Friday, June 20, 2014

The aircraft that should have been: Beechcraft Starship

Last week, shortly after I came out of my Pima Air Museum aircraft OD coma, someone asked me what my favorites there were. Of course I ticked off my usual list of post-lottery-win purchase choices--Corsair, B-26K, Stearman, etc.,--but in my haste, I forgot about one special aircraft that I found out in the dust of their back lot: The Beechcraft Starship. Only 53 were ever produced, and Beech recovered and destroyed most of them, but they had one here, sitting forlorn and neglected along the back fence.

Designed by Burt Rutan in the early 1980s, it was revolutionary for it's twin pusher props, forward canard control surfaces, composite construction (no metal) and all-glass cockpit. It also reportedly flew like a dream. But despite remarkable reviews, it never sold well in the bad economy of the immediate post-Carter years and Beech quit making them. eventually they recalled or repurchased most of them and incinerated them. Two or three still reportedly fly today, but most of the few survivors are in museums, just like N39TU here.
I'd always been a fan of this wonderful aircraft and it was worth my visit here just to see and touch this one. Pity that I couldn't take it home with me.

11 comments:

  1. There's one that flies out of the Long Beach airport on a regular basis.

    Very distinctive sound, and it always makes my head swivel when I hear it.

    I don't know if he's based there, or just flies in and out. It *might* be the one that flies chase for Scaled Composites.

    Beautiful airplane!

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  2. Had one land at our airport while I was having lunch there. Very cool airplane! Didn't realize that it had not only been discontinued, but removed. One more reason to visit Pima.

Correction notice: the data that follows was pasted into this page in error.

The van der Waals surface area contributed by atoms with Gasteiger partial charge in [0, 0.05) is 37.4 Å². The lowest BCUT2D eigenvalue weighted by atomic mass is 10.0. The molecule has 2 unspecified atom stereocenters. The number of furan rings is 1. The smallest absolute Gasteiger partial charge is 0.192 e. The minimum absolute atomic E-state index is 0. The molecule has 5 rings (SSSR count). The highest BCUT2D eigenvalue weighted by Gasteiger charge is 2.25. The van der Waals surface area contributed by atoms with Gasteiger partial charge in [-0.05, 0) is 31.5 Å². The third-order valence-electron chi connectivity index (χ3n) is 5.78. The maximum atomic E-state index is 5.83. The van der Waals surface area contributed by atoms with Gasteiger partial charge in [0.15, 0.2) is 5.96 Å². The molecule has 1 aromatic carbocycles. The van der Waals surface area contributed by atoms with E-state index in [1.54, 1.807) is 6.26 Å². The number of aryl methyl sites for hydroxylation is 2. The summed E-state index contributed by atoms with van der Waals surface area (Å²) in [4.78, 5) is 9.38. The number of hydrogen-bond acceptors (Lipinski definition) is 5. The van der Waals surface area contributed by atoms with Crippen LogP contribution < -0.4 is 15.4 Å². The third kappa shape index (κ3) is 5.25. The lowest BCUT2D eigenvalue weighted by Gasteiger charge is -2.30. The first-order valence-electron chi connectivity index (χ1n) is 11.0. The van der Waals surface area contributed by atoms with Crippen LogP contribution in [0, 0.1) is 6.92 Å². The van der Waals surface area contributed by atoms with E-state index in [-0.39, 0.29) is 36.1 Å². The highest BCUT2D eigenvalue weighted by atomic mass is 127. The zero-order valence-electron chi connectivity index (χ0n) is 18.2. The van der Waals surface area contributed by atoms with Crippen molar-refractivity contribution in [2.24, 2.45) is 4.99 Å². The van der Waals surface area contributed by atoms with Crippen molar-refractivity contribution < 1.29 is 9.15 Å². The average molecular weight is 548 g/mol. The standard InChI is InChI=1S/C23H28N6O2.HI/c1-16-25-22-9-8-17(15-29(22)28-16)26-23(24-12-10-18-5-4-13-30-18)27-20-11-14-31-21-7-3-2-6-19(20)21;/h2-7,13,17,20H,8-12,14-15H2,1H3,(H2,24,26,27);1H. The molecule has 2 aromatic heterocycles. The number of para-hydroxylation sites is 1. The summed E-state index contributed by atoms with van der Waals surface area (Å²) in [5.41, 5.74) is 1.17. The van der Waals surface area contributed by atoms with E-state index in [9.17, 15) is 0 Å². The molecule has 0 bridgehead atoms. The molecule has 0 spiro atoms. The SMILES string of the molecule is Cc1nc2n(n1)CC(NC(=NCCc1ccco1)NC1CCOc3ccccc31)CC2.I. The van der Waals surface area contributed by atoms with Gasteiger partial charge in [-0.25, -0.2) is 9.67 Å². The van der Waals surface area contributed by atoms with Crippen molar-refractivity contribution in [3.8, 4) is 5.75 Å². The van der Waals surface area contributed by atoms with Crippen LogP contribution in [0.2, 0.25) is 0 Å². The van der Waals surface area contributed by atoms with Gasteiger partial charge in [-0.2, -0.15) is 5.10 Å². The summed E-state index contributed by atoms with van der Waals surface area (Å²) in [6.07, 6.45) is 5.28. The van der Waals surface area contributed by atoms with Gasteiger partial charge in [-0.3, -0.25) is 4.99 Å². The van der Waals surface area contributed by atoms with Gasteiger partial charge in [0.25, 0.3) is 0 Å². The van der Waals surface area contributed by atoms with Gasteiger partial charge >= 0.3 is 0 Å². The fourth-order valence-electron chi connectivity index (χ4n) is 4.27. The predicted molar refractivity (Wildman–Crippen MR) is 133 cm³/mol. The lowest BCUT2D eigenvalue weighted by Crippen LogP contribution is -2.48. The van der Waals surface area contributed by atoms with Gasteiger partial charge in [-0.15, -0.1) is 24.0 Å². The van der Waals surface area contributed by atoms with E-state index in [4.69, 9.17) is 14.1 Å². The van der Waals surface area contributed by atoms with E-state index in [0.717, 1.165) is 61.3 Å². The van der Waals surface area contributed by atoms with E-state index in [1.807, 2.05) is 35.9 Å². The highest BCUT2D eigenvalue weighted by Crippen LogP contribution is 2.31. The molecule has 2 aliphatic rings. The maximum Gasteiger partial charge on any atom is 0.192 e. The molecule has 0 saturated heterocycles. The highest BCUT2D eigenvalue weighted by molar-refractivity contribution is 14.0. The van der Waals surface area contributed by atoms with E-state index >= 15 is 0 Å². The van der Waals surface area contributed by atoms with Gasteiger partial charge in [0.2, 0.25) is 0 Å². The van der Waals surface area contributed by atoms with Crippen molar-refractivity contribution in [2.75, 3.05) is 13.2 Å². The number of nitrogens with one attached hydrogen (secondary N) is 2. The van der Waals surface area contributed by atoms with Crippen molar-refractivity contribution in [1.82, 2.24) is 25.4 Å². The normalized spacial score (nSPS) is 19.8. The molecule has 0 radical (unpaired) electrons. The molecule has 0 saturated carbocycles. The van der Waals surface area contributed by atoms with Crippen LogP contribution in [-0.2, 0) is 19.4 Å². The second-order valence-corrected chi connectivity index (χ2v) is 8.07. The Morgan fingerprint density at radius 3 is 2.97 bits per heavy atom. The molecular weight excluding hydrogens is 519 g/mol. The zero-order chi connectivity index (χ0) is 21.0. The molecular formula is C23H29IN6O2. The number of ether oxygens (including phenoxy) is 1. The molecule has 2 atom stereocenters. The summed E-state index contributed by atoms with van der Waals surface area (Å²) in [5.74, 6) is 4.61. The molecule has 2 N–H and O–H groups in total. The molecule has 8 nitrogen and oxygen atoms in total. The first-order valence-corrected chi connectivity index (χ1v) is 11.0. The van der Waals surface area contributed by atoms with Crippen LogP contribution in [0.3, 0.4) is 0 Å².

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  3. Long time reader, first time commenter yadda yadda, but you just got me out of my shell with this guy. I've lived in the shadow of the local airport (a mile from the end of the runway) in Western CO for many years, and we have one of those fly in every couple months or so. I don't know where he's based at, but as drjim said, you can hear it coming and I always try to run out and get a look at it. Also had a Rutan Boomerang come through once, which was kinda fun.

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  4. What's the advantage of the from wings/canards?

    Dann in Ohio

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  5. That's one sweet-looking plane. Pity they didn't become successful.

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  6. The stall characteristics are much more gentle.

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  7. A lot of folks think they've seen a Starship when they've really seen an Avanti passing overhead. Anyway, the story was that the FAA aircraft certification people didn't have a clue about composite structures. By the time the FAA was done redesigning it by fiat, what was a fast and sprightly turboprop was a real dog.

    Beech bought up every one that they could find so that they could stop supporting the type.

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    1. The one out here is definitely a Starship. It was a swept wing and canard, where the Avanti is a straight wing and canard.

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  8. Pretty bird, and killed by the FAA certification time lag and the initial price...

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  9. Brings back memories. Spring '84 senior year of college, term project was a group case study on Raytheon Aircraft. Was delighted to get the assignment, as my Dad had already had two Sundowners and two 35 FTDKs (although, IMHO, the 17 is the most beautiful/elegant piston powered Beech ever built).

    Much of the presentation was centered on how the Starship was going to revolutionize GA/executive transportation, make a ton of money for Beech/Raytheon, and revive the general aviation industry.

    What a shame.

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  10. http://www.starshipdiaries.com/starship.html

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